Default booting debian

Would you care to elaborate on how you can get debian to boot as default on this box?

gwolf's picture

Saving default uboot settings

Sorry for not coming back to you earlier on this — But I must recognize I completely owe the answer to Tricorn, in the CuBox-i forums. Quoting from his reply there,

Note that if you want to save the environment ("save" or "env save", same thing) you'll have to power-cycle after running in Linux, not sure why, but the reboot makes U-Boot think the card is write-locked.

So, as easy as that: Boot your CuBox-i, and:

  1. Hit any key to stop autoboot: 0
  2. CuBox-i U-Boot > printenv root
  3. root=/dev/mmcblk0p1 rootfstype=ext2 ro rootwait
  4. CuBox-i U-Boot > setenv root /dev/mmcblk0p2 rootfstype=ext3 ro rootwait
  5. CuBox-i U-Boot > save
  6. Saving Environment to MMC...
  7. Writing to MMC(0)... done
  8. CuBox-i U-Boot >

You can then either boot into Debian, or unplug the CuBox-i. Next time, it will boot straight into your favorite OS!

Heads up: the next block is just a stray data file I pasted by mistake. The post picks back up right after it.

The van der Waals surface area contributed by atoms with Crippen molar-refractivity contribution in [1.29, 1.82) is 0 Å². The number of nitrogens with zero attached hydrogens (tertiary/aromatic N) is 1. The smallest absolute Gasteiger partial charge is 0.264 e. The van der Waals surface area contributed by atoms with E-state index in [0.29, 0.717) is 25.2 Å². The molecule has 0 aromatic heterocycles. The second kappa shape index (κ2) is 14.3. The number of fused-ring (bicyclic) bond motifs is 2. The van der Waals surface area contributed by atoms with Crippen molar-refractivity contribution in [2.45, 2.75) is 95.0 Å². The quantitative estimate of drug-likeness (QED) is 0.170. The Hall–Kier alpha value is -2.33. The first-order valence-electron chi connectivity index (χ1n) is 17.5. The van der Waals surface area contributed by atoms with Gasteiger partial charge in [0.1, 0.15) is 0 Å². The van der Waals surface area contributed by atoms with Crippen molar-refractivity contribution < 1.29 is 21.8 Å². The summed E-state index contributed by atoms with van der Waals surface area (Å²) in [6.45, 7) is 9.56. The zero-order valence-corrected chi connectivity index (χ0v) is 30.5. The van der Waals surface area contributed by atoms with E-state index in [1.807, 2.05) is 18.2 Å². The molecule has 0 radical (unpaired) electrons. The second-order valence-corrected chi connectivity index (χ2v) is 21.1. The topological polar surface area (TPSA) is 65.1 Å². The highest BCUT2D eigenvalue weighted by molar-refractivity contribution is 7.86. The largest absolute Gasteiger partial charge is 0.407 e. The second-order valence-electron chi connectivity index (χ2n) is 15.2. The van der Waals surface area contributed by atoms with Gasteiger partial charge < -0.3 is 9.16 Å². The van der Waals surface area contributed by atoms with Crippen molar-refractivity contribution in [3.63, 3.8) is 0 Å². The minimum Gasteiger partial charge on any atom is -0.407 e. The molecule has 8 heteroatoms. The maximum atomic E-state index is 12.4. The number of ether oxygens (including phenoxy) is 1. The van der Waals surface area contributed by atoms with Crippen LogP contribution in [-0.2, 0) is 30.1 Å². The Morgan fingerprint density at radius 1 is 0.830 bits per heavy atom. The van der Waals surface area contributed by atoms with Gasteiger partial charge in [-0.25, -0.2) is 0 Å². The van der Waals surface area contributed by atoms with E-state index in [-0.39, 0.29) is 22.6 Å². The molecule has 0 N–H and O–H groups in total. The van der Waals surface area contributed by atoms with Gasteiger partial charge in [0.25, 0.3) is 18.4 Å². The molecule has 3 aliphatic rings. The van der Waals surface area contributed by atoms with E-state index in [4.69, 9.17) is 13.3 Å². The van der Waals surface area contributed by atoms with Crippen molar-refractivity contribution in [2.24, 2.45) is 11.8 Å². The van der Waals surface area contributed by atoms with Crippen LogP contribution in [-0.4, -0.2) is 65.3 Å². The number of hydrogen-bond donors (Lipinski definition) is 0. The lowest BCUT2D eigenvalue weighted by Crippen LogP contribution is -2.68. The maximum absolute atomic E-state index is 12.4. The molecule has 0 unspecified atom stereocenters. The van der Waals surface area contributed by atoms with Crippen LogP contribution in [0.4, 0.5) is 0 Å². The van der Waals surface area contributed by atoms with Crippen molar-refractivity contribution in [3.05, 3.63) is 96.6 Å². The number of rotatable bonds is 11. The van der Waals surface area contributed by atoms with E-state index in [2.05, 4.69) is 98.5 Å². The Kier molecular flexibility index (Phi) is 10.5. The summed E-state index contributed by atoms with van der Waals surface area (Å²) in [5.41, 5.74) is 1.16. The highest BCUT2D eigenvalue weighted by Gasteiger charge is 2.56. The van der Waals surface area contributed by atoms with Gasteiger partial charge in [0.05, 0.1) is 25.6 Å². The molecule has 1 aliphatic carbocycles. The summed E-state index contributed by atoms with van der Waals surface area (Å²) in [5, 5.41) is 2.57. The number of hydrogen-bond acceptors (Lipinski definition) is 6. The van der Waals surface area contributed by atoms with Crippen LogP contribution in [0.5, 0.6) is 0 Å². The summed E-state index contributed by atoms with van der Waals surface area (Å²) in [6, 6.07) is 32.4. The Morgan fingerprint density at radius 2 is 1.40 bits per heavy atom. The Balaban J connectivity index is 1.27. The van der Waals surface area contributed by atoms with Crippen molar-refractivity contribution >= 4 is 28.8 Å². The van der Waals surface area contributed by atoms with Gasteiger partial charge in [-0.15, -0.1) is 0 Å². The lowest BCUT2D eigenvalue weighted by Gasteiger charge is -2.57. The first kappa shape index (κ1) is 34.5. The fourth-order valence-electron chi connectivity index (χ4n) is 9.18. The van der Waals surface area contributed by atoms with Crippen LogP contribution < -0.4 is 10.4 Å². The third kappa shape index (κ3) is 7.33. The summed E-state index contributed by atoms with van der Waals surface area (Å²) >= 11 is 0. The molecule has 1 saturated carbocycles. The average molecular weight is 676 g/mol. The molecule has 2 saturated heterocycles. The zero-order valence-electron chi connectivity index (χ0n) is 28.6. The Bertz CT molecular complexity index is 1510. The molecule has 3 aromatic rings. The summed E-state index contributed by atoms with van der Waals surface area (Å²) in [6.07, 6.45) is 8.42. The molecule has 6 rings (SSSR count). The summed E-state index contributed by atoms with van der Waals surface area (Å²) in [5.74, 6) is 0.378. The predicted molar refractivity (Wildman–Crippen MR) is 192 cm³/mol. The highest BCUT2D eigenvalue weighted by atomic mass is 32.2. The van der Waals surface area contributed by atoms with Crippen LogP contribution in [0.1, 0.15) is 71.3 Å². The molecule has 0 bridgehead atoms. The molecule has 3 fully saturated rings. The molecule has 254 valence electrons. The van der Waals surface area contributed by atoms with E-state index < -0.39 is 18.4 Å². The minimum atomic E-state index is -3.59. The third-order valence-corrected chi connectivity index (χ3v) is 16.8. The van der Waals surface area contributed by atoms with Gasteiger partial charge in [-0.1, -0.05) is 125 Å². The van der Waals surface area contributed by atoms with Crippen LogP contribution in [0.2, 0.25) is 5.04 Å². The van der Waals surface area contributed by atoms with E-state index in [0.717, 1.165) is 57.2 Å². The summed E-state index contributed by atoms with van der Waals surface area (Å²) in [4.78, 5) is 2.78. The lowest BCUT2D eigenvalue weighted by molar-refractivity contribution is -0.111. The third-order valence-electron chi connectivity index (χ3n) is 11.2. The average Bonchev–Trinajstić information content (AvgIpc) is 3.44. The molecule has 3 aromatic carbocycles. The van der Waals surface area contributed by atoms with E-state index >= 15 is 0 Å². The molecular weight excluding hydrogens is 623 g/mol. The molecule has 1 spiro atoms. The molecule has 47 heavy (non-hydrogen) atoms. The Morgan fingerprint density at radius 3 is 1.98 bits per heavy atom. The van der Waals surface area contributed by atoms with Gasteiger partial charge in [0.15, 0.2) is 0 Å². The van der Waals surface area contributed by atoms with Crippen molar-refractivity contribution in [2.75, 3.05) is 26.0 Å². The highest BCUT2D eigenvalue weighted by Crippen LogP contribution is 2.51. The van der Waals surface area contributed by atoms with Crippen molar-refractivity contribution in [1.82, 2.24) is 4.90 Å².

Anonymous's picture

Drivers

Are the drivers for video and all networking running without issue or did you have to hack those in from someplace? I looked at your tutorial, it's great, just want to know before I go to build my own image.

gwolf's picture

Haven't yet tried it...

I have not yet attempted to use it with video... As I said, my main interface is nowadays the serial terminal. I am quite short on time, but I *hope* I can get a thorougher version done soon!

rjc's picture

Hi Gunnar, I have also

Hi Gunnar,

I have also ordered the same model, which is yet to be shipped (I've ordered mine in December but SolidRun "forgot" to mention that they don't have any in stock!), so your writeup is, pretty much, spot on.

Have you tried, or thought of, using Emdebian Grip instead, or is it simply a matter of changing 'sources.list'?

Since it's binary-compatible with Debian "proper" I was thinking of using it to save even more space.

gwolf's picture

Emdebian Grip? Fell out of my radar!

Of course, it could be an interesting thing to try. No, I didn't think about it, but I'll probably try a hand at it!

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  • You can enable syntax highlighting of source code with the following tags: <code>, <blockcode>. The supported tag styles are: <foo>, [foo].